I recently completed a small project for a client that involves printing barcodes (easy), but required exporting sales order data from their Sage accounting software, MAS 90 (not so fun). Specifically, I had to write a .NET application to export the data, which queried the MAS 90 database with ADO.NET and ODBC. So, I am publishing some of those lessons in case it helps someone else.
Configuring the DSN
You can query the MAS 90 database with ODBC, but you will need to configure a System DSN. Installing the Sage MAS 200 Desktop will place the “MAS 90 4.0 ODBC Driver” files on your system.
If you are running a 32-bit version of Windows, launch “Data Sources (ODBC)” from the Administrative Tools menu. If you are running a 64-bit version (like I am), you will need to use the 64-bit version of the ODBC manager, which is located at:
Once the ODBC manager is running, click the System DSN, then the Add button, select “MAS 90 4.0 ODBC Driver” , and click finish. Note: If you do not run the appropriate version of the ODBC manager (32- versus 64-bit), you will not see the installed MAS driver.
Writing the Queries
I love SQL Server and T-SQL, and I’ve been using it for years. The syntax, the useful functions… You don’t get all that stuff in this scenario. Sorry. You have to stick with ISO standard SQL.
I found the best way to build and test my SQL statements was with Visual Studio Server Explorer, since you can use the query builder, and the System DSN to connect and issue those queries. Just make sure they work before trying them in your application!
Connecting with ADO.NET
Once the DSN is created, you will use it in your connection string in your App.config or Web.config:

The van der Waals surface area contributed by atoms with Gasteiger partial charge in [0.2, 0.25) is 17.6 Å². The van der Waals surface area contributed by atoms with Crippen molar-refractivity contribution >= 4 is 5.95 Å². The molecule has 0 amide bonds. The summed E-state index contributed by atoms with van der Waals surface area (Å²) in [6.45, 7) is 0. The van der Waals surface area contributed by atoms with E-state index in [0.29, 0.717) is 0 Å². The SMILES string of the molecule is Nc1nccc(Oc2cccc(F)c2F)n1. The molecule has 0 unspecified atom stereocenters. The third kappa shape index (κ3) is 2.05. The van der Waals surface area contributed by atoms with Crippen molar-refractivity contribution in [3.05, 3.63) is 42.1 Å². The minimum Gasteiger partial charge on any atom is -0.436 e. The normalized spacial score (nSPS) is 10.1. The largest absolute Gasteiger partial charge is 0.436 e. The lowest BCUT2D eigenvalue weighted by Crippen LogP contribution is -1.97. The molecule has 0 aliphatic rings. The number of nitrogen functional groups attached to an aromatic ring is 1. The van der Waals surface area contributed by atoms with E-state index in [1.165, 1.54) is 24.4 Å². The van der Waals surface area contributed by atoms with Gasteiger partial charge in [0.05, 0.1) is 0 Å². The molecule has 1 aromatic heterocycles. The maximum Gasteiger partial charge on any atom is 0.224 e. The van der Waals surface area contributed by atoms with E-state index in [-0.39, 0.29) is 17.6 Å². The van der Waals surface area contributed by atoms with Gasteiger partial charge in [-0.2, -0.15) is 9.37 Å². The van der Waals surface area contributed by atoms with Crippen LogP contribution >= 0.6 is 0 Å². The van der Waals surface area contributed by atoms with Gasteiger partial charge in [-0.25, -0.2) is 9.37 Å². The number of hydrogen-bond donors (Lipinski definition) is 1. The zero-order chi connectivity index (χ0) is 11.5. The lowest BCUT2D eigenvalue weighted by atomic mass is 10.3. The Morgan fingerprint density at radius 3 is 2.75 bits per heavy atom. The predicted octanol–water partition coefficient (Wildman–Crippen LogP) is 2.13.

I should point a few things here:
1.) If you have specified the user name, password, and company in the DSN settings, you DO NOT have to specify them in the connection string; if they are not specified in the DSN settings, then you MUST specify them in the connection string:
2.) The provider is “System.Data.Odbc”, which instructs ADO.NET to use the ODBC libraries instead of the default SQL Server libraries.
Putting it All Together
In your .NET application, your database connection options are pretty flexible. You can use ADO.NET or the Enterprise Library Data Access block (but I haven’t tried Entity Framework). You can also execute the queries and return DataSet objects and IDataReader objects!
Note: If you are compiling on a 64-bit machine, you will probably have to compile to target “x86”, instead of “AnyCPU”. This has to do with the MAS drivers being 32-bit. I first tried executing code that was compiled with “AnyCPU” on the destination machine, and received an ODBC exception. Once I compiled with “x86”, everything worked.
Hopefully this helps someone out there!
Mark Doyle is Software Architect at Collabroscape [collabroscape.com], and Founder & President of Scruddle [scruddle.com]. You can follow him on Twitter [@mark_doyle_ftw], or connect with him on LinkedIn [www.linkedin.com/in/spencermarkdoyle/].